Cortex moutan is a plant. The root and, less commonly, the flower and seed are used to make medicine. Cortex moutan is sometimes called red peony and white peony. This does not refer to the color of the flowers, which are pink, red, purple, or white, but to the color of the processed root.
Cortex moutan is used for gout, osteoarthritis, fever, respiratory tract illnesses, and cough. Women use peony for menstrual cramps, polycystic ovary syndrome, premenstrual syndrome (PMS), and for starting menstruation or causing an abortion. It is also used for viral hepatitis, livercirrhosis, upset stomach, muscle cramps, “hardening of the arteries” (atherosclerosis), and to cause vomiting. Cortex moutan is also used for spasms, whooping cough (pertussis), epilepsy, nerve pain (neuralgia), migraineheadache, and chronic fatigue syndrome (CFS).
People apply Cortex moutan to the skin for healing cracked skin, especially cracks around the anus (anal fissures) that sometimes occur with hemorrhoids.
Blood Thinning Properties
A study published in the August 2010 edition of “Die Pharmazie” reports that peony contains 18 active constituents responible for inhibiting blood coagulation or platelet aggregation. The active constituents include paeoniflorin, catechin, galloylpaeoniflorin and paeonol. The anti-coagulant effect of peony supports healthy blood circulation, which prevents against certain cardiovascular diseases.
The effect of peony root extract on the kidneys of rats was reported in a study published in the March 2010 edition of “Phytomedicine.” The study concluded that peony root extract had an antioxidant effect on the diabetes-induced oxidative stress of the kidneys as the subjects exhibited a significant decrease in urinary albumin. Urinary albumin is an indicator of poor kidney health. Furthermore, the subjects exhibited reduced symptoms of kidney tubule injury when provided a treatment of between 100 mg and 200 mg of peony root extract per kg of body weight.
Blood Vessel Dilation
The September-October 2010 edition of “Vascular Pharmacology” published a study that researched the effects of paeonol on blood vessel dilation in rats. Paeonol is an active constituent derived from the root bark of the peony herb. According to the test results, paeonol relaxed the aorta by 95.6 percent by significantly elevating the production of nitric acid and regulating the flow of calcium. Nitric acid is a compound that relaxes blood vessels while calcium functions to promote muscle contraction. Blood vessel dilation may help to reduce blood pressure and control symptoms associated with high blood pressure, such as cholesterol.
A study published in the June 2010 edition of “Archives of Pharmacal Research” researched the antioxidant effect of paeoniflorin, a component of peony, on the liver. The study concluded that peony extract protects against liver inflammation as it prevents against the oxidative stress caused by an antigen known as lipopolysaccharide. The University of Michigan Health System notes that peony may also be utilized to treat certain liver conditions, such as cirrhosis and hepatitis; however, further research is needed to validate the efficacy of white peony on liver disease.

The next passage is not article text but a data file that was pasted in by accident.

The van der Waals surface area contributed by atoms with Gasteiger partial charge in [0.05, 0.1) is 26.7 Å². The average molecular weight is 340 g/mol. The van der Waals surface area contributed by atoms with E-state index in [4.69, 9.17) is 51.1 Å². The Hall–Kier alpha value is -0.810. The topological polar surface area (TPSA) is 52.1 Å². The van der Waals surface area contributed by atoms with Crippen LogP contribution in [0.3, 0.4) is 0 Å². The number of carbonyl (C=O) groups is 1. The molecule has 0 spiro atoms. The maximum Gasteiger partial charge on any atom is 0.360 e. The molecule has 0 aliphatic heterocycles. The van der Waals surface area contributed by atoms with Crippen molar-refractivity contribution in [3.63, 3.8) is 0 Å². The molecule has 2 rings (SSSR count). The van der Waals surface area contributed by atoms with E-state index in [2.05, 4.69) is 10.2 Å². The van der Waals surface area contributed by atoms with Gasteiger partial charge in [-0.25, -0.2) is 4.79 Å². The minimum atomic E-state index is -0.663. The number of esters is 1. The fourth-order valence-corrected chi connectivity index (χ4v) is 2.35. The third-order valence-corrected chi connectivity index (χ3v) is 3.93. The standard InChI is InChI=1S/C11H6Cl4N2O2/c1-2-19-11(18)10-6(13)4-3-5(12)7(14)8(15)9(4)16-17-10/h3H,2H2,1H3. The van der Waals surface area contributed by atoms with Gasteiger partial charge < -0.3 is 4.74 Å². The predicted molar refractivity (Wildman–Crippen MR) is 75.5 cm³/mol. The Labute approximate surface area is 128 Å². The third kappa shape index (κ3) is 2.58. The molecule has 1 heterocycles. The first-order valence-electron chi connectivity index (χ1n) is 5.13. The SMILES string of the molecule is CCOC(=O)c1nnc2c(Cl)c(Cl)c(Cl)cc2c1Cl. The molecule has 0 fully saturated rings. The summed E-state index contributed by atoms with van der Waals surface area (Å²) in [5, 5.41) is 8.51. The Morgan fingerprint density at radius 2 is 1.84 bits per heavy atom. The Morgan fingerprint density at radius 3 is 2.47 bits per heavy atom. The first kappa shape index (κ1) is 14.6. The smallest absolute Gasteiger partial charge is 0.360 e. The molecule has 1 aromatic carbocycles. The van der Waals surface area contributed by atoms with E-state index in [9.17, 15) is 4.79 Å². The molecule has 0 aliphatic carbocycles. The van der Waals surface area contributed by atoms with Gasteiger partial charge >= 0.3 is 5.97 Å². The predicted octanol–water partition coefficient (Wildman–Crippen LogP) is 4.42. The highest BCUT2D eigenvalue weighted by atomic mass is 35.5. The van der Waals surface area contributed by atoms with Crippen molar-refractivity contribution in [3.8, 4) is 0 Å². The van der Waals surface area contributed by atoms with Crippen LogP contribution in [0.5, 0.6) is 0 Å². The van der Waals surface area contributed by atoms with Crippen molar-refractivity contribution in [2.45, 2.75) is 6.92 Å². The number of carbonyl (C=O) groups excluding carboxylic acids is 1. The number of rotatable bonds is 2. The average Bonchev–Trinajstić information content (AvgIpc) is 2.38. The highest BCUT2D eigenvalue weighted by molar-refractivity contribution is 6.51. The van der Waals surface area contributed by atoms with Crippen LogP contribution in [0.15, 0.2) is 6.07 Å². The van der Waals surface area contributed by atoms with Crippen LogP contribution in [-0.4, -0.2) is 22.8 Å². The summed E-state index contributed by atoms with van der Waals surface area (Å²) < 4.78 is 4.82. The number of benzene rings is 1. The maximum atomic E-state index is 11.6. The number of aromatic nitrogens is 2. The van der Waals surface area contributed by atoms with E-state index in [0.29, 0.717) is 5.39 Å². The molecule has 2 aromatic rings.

Cortex moutan is POSSIBLY SAFE when used by mouth, short-term. Cortex moutan has been used safely for up to 4 weeks. It can cause stomach upset. It can cause rash when it comes in contact with the skin of sensitive people.
Special Precautions & Warnings:
Pregnancy and breast-feeding: Cortex moutan is POSSIBLY UNSAFE when taken by mouth during pregnancy. Some developing research suggests that peony can cause uterine contractions. However, other research suggests a combination of Cortex moutan and angelica might be safe. Until more is known, don’t use Cortex moutan if you are pregnant. Also avoid Cortex moutan if you are breast-feeding. Not enough is known about the safety of using Cortex moutan if you are nursing.
Bleeding disorders: Because Cortex moutan might slow blood clotting, there is a concern that it might increase the risk of bleeding in people with bleeding disorders. Don’t use it if you have a bleeding disorder.
Surgery: Cortex moutan might slow blood clotting, so there is a concern that it could increase the chance of bleeding during and after surgery. Stop using Cortex moutan at least 2 weeks before a scheduled surgery.
- Medications that slow blood clotting (Anticoagulant / Antiplatelet drugs) interacts with Cortex moutan
Cortex moutan might slow blood clotting. Taking Cortex moutan along with medications that also slow clotting might increase the chances of bruising and bleeding.Some medications that slow blood clotting include aspirin, clopidogrel (Plavix), diclofenac (Voltaren, Cataflam, others), ibuprofen (Advil, Motrin, others), naproxen (Anaprox, Naprosyn, others), dalteparin (Fragmin), enoxaparin (Lovenox), heparin, warfarin (Coumadin), and others.
- Phenytoin (Dilantin) interacts with Cortex moutan
Cortex moutan root might decrease the amount of phenytoin in the body. Taking Cortex moutan root along with phenytoin (Dilantin) might decrease the effectiveness of phenytoin (Dilantin) and increase the risk of seizures.
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Source: WebMD, http://www.webmd.com/vitamins-supplements/ingredientmono-32-peony.aspx?activeingredientid=32&activeingredientname=peony